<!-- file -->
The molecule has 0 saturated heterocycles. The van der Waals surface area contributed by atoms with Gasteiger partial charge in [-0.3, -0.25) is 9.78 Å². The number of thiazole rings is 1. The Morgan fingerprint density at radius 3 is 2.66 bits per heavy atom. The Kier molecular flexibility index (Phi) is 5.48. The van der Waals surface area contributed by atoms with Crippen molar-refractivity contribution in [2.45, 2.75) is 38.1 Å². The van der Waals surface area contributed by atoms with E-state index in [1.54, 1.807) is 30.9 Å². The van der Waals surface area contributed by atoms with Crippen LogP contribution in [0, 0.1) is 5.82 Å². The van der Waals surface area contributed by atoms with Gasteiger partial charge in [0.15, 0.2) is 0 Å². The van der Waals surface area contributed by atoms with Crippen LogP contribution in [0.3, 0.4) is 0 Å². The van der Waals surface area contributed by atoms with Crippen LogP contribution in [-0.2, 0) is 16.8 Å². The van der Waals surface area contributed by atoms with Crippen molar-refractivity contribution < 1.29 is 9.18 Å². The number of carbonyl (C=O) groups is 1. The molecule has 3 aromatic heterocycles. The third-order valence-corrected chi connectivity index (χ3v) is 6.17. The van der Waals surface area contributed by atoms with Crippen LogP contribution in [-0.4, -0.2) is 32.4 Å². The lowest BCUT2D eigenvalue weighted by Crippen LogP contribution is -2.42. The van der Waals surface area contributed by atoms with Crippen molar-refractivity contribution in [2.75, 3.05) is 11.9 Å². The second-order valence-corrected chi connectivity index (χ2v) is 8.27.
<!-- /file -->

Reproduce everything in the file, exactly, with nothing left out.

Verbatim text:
The molecule has 0 saturated heterocycles. The van der Waals surface area contributed by atoms with Gasteiger partial charge in [-0.3, -0.25) is 9.78 Å². The number of thiazole rings is 1. The Morgan fingerprint density at radius 3 is 2.66 bits per heavy atom. The Kier molecular flexibility index (Phi) is 5.48. The van der Waals surface area contributed by atoms with Crippen molar-refractivity contribution in [2.45, 2.75) is 38.1 Å². The van der Waals surface area contributed by atoms with E-state index in [1.54, 1.807) is 30.9 Å². The van der Waals surface area contributed by atoms with Crippen LogP contribution in [0, 0.1) is 5.82 Å². The van der Waals surface area contributed by atoms with Gasteiger partial charge in [0.15, 0.2) is 0 Å². The van der Waals surface area contributed by atoms with Crippen LogP contribution in [0.3, 0.4) is 0 Å². The van der Waals surface area contributed by atoms with Crippen LogP contribution in [-0.2, 0) is 16.8 Å². The van der Waals surface area contributed by atoms with Crippen molar-refractivity contribution < 1.29 is 9.18 Å². The number of carbonyl (C=O) groups is 1. The molecule has 3 aromatic heterocycles. The third-order valence-corrected chi connectivity index (χ3v) is 6.17. The van der Waals surface area contributed by atoms with Crippen LogP contribution in [-0.4, -0.2) is 32.4 Å². The lowest BCUT2D eigenvalue weighted by Crippen LogP contribution is -2.42. The van der Waals surface area contributed by atoms with Crippen molar-refractivity contribution in [2.75, 3.05) is 11.9 Å². The second-order valence-corrected chi connectivity index (χ2v) is 8.27.